The COVID-19 crisis has created an unprecedented challenge and severe ramifications for the economy in general and for certain aspects of the legal system in particular. Law firms, lawyers, and providers of legal services must prepare for a wide range of existing and future scenarios, some of which we can learn from previous crisis situations and economic downturns.
In general, the legal sector and especially law firms have historically fared more favorably than the overall economy during downturns and recessions. While this has been true of every post-WWII crisis with the exception of the global financial crisis of 2008–09, it is not clear whether this situation will hold for the current COVID-19 slump. The severity of this crisis is turning out to be unprecedented, so law firms and lawyers must prepare for a variety of possible outcomes.
Securing your patent in times of crisis, like the present outbreak, has in most cases resulted in increased demand for legal services across various sectors. It is safe to assume that the litigation and restructuring areas will show resilience and even increase in demand, while other areas like a merger, transactions, and investments will suffer in the short run. Despite the current unprecedented lags in numerous judicial systems across multiple regions, states, and continents, history shows that dispute and investigation practices are much less in sync with other parts of the economy such as transactional practices.
However, economic downturns do not necessarily manifest into a decline for transactional practices. A broad range of factors such as regulatory issues, market conditions, government and municipal stimulus programs, employment trends, and other factors provide potential sources of demand for legal services. While most sectors are facing challenges, some sectors have been devastated by physical-distancing measures (tourism, hospitality, brick & mortar retail, etc.) and are suffering unprecedented declines in volume and activity. Conversely, other sectors (such as medical supply, sanitation, grocery, and in-home entertainment) are experiencing sharp increases in demand. Law firms should adjust their focus and practices accordingly as best they can.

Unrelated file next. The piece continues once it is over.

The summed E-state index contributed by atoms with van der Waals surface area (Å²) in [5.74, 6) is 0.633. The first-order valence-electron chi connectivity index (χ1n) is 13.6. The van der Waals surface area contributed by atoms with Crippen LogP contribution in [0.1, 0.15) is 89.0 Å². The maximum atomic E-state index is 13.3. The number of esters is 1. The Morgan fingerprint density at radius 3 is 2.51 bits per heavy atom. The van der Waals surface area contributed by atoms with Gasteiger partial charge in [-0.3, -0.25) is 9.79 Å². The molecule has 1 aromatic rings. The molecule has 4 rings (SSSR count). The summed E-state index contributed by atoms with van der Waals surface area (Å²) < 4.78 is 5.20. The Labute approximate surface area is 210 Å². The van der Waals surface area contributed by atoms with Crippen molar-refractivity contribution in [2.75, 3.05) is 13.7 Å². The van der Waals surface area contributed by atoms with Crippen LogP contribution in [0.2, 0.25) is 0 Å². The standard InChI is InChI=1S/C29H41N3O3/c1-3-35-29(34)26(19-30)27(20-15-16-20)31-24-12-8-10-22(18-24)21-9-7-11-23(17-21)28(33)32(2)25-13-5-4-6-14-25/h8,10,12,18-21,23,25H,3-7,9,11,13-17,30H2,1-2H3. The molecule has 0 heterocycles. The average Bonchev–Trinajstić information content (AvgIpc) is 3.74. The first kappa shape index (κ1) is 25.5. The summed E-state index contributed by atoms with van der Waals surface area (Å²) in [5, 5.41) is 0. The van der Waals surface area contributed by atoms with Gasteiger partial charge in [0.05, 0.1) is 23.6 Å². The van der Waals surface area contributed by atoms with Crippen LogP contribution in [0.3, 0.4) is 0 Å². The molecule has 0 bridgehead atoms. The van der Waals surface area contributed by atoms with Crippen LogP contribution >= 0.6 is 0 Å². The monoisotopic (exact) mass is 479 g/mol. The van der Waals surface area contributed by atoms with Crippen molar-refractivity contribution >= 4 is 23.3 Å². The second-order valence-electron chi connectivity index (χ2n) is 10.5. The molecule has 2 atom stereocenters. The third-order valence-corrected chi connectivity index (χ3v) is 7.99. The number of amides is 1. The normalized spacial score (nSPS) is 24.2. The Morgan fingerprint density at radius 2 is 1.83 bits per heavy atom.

Demand and pricing are changing. In the current crisis, we can expect continued pressure on pricing and on shifts to alternative models. Increases in discounts, write-downs, and write-offs, may leave prices flat or even lower than before. Procurement departments will play a significant role in the business and there will be a greater focus on commercial arrangements that provide clients with greater cost certainty, either through a fixed or capped arrangement or through one that more closely aligns fees to the outcomes achieved.
Considering the above, it is crucial for law firms and legal service providers to be creative, flexible, and move quickly. Over time, law firms can capture growth from three main sources:
- underlying market expansion.
- gaining share from competitors.
Gaining share from competitors is perhaps the most challenging, particularly in mature, highly competitive sectors (such as high-end legal services). Therefore, it is better to focus on the remaining two.
Current decisions will impact the long-term approach and outlook of firms. Therefore, law firms should initiate cost-cutting and cost reduction activities, along with plans to focus on areas and sectors mentioned previously as more resilient to the crisis.
In the current highly uncertain and rapidly evolving environment, no single course of action will be appropriate for all law firms and there is no “one size fits all” approach. But given what is at stake, those that can maintain long-term vision and outlook while moving rapidly and decisively on near-term priorities will be best positioned to prosper in this crisis and even more so when things get back to normal.